Accordingly, the present invention relates to the solution to the problem stated above of obtaining high-quality useful materials or mixtures of useful materials which are suitable for use as and/or in wetting agents, detergents and/or cleaning products. More particularly, the present invention relates to a process for drying these water-containing valuable materials or mixtures of valuable materials, which may even be present as aqueous preparations, using superheated steam as the drying gas which is recycled to the drying stage after removal of the evaporated water.
Where superheated steam is used as the drying gas, the dust present in the recycled gas has to be removed to safeguard the operation of the circulation fan and the super-heater and to avoid deposits in the pipes. This applies in particular to a granulation process which includes spraying because the fine dust formed would lead to abrasion of the equipment arranged in the drying gas circuit.
Where drying is carried out with circulated super-heated steam, it is standard practice to remove the dust in cyclones (Drying 1980 (Volume I)--Developments in Drying, pages 320 to 331, more particularly FIG. 2, Hemisphere Publishing Corporation, New York (1980) and Gehrmann, Chem.-Ing.-Techn. 62 (1990) No. 10, pages A 512--A 520, more particularly FIG. 5). Where the materials to be dried are inorganic, the removal of dust in such cyclones is sufficient. However, where the material to be dried is organic, the filter dust present in the hot steam recycle gas tends to cake on the steam blower, the heat exchanger, the pipes and on other equipment. In this case, the cleaning effect of a cyclone is no longer sufficient.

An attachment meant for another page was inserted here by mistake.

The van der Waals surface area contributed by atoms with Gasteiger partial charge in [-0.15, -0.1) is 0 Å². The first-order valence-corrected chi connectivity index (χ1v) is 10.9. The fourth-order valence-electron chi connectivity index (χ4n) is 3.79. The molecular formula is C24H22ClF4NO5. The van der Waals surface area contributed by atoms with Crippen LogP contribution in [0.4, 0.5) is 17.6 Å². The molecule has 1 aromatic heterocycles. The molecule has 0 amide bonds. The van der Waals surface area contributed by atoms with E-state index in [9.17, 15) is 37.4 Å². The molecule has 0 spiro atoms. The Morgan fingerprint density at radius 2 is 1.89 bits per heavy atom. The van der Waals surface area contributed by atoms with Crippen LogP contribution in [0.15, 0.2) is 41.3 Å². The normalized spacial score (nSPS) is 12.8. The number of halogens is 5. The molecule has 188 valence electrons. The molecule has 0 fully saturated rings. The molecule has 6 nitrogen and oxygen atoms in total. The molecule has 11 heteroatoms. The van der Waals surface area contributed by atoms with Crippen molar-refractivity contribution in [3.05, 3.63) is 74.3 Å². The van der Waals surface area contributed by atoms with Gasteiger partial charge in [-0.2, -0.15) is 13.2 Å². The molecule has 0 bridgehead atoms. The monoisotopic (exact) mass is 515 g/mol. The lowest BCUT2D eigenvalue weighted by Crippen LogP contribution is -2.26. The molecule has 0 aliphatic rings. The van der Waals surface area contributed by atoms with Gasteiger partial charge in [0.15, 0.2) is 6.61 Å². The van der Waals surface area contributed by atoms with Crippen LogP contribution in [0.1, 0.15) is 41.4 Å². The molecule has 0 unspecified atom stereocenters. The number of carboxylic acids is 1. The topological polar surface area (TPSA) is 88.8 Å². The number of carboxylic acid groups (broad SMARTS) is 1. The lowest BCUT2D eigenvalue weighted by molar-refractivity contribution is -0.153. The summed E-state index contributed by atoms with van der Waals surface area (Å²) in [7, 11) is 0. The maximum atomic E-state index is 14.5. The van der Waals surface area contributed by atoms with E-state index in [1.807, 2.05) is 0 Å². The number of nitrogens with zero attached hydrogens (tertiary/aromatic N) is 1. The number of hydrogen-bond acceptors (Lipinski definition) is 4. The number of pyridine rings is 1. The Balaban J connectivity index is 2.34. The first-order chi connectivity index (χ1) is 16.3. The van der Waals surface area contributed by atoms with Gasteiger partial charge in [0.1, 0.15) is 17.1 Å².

2. Description of the Invention